0
RESEARCH PAPERS

Vibration Localization by Disorder in Assemblies of Monocoupled, Multimode Component Systems

[+] Author and Article Information
Philip D. Cha, Christophe Pierre

Department of Mechanical Engineering and Applied Mechanics, The University of Michigan, Ann Arbor, MI 48109-2125

J. Appl. Mech 58(4), 1072-1081 (Dec 01, 1991) (10 pages) doi:10.1115/1.2897684 History: Received September 14, 1989; Revised March 13, 1990; Online March 31, 2008

Abstract

Disorder in nominally periodic engineering structures results in the localization of the mode shapes to small geometric regions and in the attenuation of waves, even in the passbands of the corresponding perfectly periodic system. This paper investigates, via probabilistic methods, the transmission of steady-state harmonic vibration from a local source of excitation in nearly periodic assemblies of monocoupled, multicomponent mode substructures. A transfer matrix formulation is used to derive analytical expressions for the localization factor (the rate of exponential decay of the vibration amplitude) in the limiting cases of strong and weak modal coupling. The degree of localization is shown to increase with the ratio of disorder strength to modal coupling. The increase is nearly parabolic for small values of this ratio, and logarithmic for large values. Furthermore, the localization factor increases very rapidly with the passband number. Typically, the transition from weak to strong localization occurs from one passband to the next, and severe vibration confinement is unavoidable at high frequencies, even for very small disorder.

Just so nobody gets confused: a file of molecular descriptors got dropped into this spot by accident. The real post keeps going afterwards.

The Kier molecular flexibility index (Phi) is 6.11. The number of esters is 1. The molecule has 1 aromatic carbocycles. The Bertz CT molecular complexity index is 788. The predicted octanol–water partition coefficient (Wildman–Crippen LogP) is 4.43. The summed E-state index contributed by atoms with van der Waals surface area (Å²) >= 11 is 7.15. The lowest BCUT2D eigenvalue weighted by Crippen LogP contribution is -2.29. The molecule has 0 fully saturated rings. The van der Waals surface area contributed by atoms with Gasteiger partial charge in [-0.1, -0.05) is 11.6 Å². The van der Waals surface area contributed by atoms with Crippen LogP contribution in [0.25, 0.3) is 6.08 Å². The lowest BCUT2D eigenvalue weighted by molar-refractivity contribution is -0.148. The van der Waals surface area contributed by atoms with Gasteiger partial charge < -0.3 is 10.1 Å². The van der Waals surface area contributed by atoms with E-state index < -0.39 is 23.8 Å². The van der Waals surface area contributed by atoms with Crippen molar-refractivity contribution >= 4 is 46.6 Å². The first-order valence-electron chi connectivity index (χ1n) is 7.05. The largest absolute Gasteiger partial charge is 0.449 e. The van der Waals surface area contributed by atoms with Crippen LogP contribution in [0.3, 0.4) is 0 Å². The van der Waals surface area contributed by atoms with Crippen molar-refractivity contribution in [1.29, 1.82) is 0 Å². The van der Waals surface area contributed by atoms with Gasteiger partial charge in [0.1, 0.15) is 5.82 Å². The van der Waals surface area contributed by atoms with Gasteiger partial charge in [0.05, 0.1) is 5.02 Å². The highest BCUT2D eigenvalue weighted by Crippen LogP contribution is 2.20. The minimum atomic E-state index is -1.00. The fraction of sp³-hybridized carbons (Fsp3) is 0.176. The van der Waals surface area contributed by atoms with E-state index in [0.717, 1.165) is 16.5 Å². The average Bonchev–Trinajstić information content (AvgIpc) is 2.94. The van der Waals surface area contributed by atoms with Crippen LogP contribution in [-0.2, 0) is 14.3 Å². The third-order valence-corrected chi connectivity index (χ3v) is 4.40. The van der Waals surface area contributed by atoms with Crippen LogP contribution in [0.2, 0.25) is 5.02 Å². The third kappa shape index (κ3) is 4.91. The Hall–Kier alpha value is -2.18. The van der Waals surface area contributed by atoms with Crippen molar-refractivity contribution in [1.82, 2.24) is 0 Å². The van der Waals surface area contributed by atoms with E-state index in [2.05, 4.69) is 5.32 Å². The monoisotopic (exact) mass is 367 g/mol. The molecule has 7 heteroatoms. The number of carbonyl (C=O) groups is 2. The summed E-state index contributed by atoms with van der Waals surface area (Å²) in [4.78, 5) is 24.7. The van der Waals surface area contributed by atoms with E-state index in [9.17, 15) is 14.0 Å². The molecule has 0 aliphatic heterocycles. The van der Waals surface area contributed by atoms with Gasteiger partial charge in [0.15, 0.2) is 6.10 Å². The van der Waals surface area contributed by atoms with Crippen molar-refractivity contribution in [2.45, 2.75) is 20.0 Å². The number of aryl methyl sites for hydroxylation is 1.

Copyright © 1991 by The American Society of Mechanical Engineers
Your Session has timed out. Please sign back in to continue.

References

Figures

Tables

Errata

Discussions

Some tools below are only available to our subscribers or users with an online account.

Related Content

Customize your page view by dragging and repositioning the boxes below.

Related Journal Articles
Related eBook Content
Topic Collections

Sorry! You do not have access to this content. For assistance or to subscribe, please contact us:

  • TELEPHONE: 1-800-843-2763 (Toll-free in the USA)
  • EMAIL: asmedigitalcollection@asme.org
Sign In